Saturday, February 26, 2005

The End of History


Mr. Phenomenology is by now a familiar story,
the basic principles of which are considerable contradictions,
a jumble of current events, modern political doctrines,
and a flood of articles. Flabby and weak-willed, the professor
might best be understood as watching over some
larger process in violence and self-confidence.


For him, the apparent promises regarding the passionate
on the right and the well-educated on the left are
spiritual pollution. The various slowdowns in world history
are more properly seen as virtually irrelevant.


Such nostalgia I can feel in myself.
The struggle for recognition
is still caught in the grip
of a very widespread belief that is impossible to rule out:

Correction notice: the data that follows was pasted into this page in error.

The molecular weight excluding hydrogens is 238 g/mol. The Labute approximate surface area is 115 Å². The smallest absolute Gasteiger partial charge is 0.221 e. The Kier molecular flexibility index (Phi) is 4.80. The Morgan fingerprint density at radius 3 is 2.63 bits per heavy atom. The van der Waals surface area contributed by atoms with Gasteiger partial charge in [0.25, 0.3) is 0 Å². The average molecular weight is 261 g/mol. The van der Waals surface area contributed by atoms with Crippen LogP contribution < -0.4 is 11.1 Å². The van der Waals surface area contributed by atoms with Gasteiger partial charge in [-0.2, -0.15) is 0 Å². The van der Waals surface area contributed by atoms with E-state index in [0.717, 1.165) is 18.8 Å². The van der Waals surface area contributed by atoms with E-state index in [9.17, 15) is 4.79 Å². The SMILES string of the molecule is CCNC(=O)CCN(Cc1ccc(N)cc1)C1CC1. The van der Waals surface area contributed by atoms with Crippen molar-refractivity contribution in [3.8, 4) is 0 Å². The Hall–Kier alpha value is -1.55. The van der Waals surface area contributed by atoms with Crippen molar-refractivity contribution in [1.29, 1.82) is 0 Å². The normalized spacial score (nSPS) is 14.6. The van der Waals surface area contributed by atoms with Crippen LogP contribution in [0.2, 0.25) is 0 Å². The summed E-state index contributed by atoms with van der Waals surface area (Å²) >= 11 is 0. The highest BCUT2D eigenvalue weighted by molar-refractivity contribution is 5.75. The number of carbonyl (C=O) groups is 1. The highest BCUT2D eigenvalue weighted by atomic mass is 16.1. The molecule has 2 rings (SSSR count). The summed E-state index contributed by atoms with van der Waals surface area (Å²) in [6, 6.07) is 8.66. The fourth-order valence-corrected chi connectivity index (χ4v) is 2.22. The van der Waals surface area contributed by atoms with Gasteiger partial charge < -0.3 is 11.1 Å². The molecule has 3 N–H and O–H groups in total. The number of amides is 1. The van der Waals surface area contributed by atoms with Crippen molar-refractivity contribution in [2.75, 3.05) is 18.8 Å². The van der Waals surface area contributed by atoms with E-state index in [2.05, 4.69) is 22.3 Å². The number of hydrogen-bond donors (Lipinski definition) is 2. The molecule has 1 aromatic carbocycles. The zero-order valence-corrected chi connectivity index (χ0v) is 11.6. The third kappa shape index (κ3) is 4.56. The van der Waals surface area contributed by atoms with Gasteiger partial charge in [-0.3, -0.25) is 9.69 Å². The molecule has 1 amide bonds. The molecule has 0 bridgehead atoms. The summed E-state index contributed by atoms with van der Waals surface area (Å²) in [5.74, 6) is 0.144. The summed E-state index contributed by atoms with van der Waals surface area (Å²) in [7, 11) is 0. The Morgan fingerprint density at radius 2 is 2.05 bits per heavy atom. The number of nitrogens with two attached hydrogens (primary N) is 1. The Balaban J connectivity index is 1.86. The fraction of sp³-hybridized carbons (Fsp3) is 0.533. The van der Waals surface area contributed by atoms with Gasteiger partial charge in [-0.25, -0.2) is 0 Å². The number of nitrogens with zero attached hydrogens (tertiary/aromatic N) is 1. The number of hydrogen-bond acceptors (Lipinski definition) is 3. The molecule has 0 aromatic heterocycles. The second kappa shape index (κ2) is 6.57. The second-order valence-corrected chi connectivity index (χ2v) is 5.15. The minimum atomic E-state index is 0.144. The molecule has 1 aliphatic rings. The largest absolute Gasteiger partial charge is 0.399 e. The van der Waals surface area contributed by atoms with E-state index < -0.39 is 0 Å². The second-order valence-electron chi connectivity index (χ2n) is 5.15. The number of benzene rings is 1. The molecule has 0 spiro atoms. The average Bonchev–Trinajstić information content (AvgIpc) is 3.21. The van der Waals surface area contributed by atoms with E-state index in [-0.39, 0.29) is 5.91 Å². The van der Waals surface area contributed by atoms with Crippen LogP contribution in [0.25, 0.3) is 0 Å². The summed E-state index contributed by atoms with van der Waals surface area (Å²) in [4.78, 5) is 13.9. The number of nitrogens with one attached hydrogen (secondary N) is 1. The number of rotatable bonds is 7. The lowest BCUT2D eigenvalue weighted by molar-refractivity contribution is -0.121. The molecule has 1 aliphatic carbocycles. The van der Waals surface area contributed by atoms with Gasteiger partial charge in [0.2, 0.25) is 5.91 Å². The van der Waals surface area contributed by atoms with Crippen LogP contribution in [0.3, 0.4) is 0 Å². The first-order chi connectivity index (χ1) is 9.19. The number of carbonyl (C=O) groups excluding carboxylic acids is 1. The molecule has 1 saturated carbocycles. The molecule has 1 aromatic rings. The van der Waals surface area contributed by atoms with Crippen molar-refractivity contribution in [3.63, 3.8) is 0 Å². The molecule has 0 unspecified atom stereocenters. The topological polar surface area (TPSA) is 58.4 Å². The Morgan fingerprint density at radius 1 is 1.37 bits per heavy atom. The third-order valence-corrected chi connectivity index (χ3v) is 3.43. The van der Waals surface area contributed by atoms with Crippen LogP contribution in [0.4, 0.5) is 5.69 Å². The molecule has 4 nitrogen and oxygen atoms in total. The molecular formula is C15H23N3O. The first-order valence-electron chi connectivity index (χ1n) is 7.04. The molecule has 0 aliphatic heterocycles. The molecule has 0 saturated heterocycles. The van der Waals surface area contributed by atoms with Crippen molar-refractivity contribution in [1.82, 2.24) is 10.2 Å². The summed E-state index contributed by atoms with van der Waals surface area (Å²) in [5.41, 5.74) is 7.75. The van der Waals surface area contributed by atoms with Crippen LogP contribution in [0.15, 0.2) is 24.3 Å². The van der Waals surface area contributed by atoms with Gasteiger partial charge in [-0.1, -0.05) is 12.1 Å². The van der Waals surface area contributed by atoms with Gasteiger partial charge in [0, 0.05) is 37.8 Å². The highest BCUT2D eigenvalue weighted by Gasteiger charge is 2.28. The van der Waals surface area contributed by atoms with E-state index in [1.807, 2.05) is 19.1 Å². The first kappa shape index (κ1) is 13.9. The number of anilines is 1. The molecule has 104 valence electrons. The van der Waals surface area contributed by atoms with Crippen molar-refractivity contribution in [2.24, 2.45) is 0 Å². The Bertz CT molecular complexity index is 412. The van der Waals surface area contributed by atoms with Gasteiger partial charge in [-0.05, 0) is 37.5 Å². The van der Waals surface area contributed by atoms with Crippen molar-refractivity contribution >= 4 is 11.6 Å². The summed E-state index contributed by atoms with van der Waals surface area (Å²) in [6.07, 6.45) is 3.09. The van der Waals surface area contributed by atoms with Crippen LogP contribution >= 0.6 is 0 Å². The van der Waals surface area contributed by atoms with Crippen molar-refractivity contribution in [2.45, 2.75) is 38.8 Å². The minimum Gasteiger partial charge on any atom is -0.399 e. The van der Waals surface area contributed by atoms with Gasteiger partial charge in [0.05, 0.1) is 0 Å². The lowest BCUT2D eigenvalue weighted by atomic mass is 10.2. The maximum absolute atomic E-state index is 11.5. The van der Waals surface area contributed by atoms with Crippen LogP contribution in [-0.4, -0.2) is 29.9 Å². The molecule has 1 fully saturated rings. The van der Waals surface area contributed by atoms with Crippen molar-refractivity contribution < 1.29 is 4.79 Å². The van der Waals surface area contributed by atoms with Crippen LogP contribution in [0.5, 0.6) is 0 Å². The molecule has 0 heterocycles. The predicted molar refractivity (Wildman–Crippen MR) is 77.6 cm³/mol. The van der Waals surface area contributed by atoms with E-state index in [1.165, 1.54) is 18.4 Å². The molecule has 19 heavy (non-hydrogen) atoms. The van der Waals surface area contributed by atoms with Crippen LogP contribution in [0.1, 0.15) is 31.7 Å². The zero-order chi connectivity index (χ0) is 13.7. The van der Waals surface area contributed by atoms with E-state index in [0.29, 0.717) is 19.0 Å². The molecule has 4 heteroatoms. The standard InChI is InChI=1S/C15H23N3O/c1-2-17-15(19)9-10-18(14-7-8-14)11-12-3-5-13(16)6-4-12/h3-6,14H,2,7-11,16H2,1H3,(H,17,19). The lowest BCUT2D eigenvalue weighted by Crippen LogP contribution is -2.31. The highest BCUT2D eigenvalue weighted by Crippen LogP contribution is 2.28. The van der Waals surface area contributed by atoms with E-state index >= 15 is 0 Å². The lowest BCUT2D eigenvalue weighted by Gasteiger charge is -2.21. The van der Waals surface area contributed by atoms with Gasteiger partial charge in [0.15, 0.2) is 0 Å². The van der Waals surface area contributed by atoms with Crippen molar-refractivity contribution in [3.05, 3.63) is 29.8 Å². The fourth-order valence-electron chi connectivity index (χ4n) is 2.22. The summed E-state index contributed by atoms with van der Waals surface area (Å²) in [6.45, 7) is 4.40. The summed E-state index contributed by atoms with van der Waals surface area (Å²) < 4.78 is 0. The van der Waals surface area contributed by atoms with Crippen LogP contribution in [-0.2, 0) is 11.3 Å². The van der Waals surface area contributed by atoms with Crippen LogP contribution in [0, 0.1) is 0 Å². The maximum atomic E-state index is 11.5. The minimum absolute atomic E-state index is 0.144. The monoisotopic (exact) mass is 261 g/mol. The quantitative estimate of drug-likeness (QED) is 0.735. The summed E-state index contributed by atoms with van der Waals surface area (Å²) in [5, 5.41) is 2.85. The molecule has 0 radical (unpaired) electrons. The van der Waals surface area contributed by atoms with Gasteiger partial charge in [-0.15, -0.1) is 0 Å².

systems previously unrecognized out of sheer cynicism.


A hand on the trigger of the gun:
what has happened, what is important—
here again the example seemed intolerable,
increasingly dismal, and anachronistic.
Explicit and self-aware, he scrambles human history,
creates consciousness, which in the long run
may not be what one might label
a rational tendency to retreat (correctly understood).
With typical solipsism his conflict remains
primarily a deformed outgrowth in which
there are no homogenous rivalries.

From the essay "The End of History," by Francis Fukuyama, published in The National Interest, summer 1989.


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